Thursday, August 20, 2015
Malaysia is not all bad news
Salleh Said Keruak
The opposition and the critics of the government are painting a bleak scenario that Malaysia is on the verge of bankruptcy and that Malaysia is amongst the ranks of the failed states. In short, there is only bad news and no good news in Malaysia.
The World Bank, however, in its latest report ‘Doing Business 2015: Going Beyond Efficiency’ says that Malaysia continues to rank among the top 20 economies worldwide and first among emerging economies in East Asia on the ease of doing business.
In fact, Malaysia, which the year before ranked 20th globally, now ranks 18th.
The World Bank report shows that, since 2005, Malaysia has improved its business regulatory framework through 17 reforms in the areas measured by the report—compared with the global average of 12 reforms per economy in that period. Malaysia has therefore narrowed the gap with some of the best practices worldwide.
In June this year, the World Bank said that the introduction of GST and elimination of fuel subsidies has helped Malaysia weather the oil price shock, but further reforms are required to ensure medium-term fiscal targets are met.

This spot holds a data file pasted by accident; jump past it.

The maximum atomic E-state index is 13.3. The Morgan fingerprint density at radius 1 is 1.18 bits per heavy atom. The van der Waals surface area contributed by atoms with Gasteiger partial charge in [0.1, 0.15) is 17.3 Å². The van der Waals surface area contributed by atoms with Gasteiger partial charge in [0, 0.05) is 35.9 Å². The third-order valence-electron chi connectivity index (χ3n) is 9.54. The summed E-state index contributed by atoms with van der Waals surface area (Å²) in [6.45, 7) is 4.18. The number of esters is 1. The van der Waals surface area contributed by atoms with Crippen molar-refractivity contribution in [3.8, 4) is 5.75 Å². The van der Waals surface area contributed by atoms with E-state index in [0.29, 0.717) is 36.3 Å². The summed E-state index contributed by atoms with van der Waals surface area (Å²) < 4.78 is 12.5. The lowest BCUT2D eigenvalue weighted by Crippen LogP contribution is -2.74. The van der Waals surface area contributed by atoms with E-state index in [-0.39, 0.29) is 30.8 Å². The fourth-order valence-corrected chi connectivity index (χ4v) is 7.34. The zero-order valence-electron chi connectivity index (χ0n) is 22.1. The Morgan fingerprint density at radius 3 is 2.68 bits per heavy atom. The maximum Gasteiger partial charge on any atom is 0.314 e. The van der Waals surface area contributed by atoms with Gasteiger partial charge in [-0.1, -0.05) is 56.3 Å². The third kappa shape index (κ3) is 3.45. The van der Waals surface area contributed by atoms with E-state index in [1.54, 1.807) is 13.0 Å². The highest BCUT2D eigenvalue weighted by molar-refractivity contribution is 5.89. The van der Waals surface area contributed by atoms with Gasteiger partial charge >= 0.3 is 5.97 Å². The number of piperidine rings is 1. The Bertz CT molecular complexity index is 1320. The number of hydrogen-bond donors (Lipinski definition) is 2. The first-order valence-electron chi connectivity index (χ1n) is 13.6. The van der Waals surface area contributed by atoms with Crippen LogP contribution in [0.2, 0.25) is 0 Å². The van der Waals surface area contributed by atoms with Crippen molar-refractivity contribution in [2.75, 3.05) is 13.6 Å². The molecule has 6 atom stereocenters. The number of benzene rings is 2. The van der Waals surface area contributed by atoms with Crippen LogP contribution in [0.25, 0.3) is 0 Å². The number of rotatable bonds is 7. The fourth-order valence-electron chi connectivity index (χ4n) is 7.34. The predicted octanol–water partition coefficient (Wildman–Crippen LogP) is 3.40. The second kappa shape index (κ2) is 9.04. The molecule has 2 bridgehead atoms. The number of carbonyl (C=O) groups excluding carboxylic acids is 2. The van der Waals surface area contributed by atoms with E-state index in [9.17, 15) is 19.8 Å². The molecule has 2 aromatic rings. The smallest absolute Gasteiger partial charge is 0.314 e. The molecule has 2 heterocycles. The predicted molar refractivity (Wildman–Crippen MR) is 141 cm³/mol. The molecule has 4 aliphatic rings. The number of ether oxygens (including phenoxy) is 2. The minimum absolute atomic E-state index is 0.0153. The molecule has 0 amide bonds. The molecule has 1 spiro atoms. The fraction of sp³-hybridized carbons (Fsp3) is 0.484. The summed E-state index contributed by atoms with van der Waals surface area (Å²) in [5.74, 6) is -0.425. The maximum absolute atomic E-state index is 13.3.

Malaysia is a highly open upper-middle income economy, said the World Bank. Malaysia was one of 13 countries identified by the Commission on Growth and Development in its 2008 Growth Report to have recorded average growth of more than 7% per year for 25 years or more.
Economic growth was inclusive, as Malaysia also succeeded in nearly eradicating poverty. The share of households living below the national poverty line (USD 8.50 per day in 2012) fell from over 50% in the 1960s to less than 1% currently.
Malaysia’s near-term economic outlook remains overall favourable, said the World Bank, despite some risks. The economy has diversified from commodities and the Government has taken steps to broaden the revenue base. Short-term risks include further declines in oil prices and volatility in capital flows from the normalisation of US monetary policy.